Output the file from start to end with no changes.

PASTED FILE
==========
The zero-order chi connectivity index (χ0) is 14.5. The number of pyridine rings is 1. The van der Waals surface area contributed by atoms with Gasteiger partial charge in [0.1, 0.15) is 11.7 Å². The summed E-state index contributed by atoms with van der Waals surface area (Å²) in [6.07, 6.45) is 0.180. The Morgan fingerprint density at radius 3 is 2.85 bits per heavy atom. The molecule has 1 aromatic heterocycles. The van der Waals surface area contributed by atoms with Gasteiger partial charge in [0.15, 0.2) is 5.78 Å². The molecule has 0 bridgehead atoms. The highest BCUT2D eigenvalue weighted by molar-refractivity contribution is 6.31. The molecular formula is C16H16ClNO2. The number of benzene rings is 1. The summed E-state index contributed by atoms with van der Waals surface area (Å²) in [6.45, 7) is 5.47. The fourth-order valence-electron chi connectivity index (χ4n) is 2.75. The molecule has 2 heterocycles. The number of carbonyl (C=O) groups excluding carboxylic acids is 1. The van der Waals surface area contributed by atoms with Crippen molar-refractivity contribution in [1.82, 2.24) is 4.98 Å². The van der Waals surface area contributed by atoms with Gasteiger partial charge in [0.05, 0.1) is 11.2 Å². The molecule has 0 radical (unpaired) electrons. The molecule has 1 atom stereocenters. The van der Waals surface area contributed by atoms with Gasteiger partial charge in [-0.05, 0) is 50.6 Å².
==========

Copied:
The zero-order chi connectivity index (χ0) is 14.5. The number of pyridine rings is 1. The van der Waals surface area contributed by atoms with Gasteiger partial charge in [0.1, 0.15) is 11.7 Å². The summed E-state index contributed by atoms with van der Waals surface area (Å²) in [6.07, 6.45) is 0.180. The Morgan fingerprint density at radius 3 is 2.85 bits per heavy atom. The molecule has 1 aromatic heterocycles. The van der Waals surface area contributed by atoms with Gasteiger partial charge in [0.15, 0.2) is 5.78 Å². The molecule has 0 bridgehead atoms. The highest BCUT2D eigenvalue weighted by molar-refractivity contribution is 6.31. The molecular formula is C16H16ClNO2. The number of benzene rings is 1. The summed E-state index contributed by atoms with van der Waals surface area (Å²) in [6.45, 7) is 5.47. The fourth-order valence-electron chi connectivity index (χ4n) is 2.75. The molecule has 2 heterocycles. The number of carbonyl (C=O) groups excluding carboxylic acids is 1. The van der Waals surface area contributed by atoms with Crippen molar-refractivity contribution in [1.82, 2.24) is 4.98 Å². The van der Waals surface area contributed by atoms with Gasteiger partial charge in [0.05, 0.1) is 11.2 Å². The molecule has 0 radical (unpaired) electrons. The molecule has 1 atom stereocenters. The van der Waals surface area contributed by atoms with Gasteiger partial charge in [-0.05, 0) is 50.6 Å².